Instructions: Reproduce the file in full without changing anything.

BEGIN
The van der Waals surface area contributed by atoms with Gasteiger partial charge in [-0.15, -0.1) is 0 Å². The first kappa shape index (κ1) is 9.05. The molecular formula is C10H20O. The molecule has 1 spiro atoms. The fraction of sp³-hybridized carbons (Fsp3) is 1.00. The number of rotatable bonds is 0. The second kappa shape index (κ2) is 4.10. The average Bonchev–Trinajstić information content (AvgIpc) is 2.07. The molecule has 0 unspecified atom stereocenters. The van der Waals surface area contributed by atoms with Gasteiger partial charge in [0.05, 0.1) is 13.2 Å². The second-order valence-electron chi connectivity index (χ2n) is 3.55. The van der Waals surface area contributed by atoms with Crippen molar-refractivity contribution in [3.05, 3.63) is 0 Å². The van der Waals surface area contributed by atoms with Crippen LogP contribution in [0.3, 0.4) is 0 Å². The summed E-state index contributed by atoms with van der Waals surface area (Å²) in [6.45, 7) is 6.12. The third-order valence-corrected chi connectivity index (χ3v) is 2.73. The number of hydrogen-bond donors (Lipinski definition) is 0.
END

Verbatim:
The van der Waals surface area contributed by atoms with Gasteiger partial charge in [-0.15, -0.1) is 0 Å². The first kappa shape index (κ1) is 9.05. The molecular formula is C10H20O. The molecule has 1 spiro atoms. The fraction of sp³-hybridized carbons (Fsp3) is 1.00. The number of rotatable bonds is 0. The second kappa shape index (κ2) is 4.10. The average Bonchev–Trinajstić information content (AvgIpc) is 2.07. The molecule has 0 unspecified atom stereocenters. The van der Waals surface area contributed by atoms with Gasteiger partial charge in [0.05, 0.1) is 13.2 Å². The second-order valence-electron chi connectivity index (χ2n) is 3.55. The van der Waals surface area contributed by atoms with Crippen molar-refractivity contribution in [3.05, 3.63) is 0 Å². The van der Waals surface area contributed by atoms with Crippen LogP contribution in [0.3, 0.4) is 0 Å². The summed E-state index contributed by atoms with van der Waals surface area (Å²) in [6.45, 7) is 6.12. The third-order valence-corrected chi connectivity index (χ3v) is 2.73. The number of hydrogen-bond donors (Lipinski definition) is 0.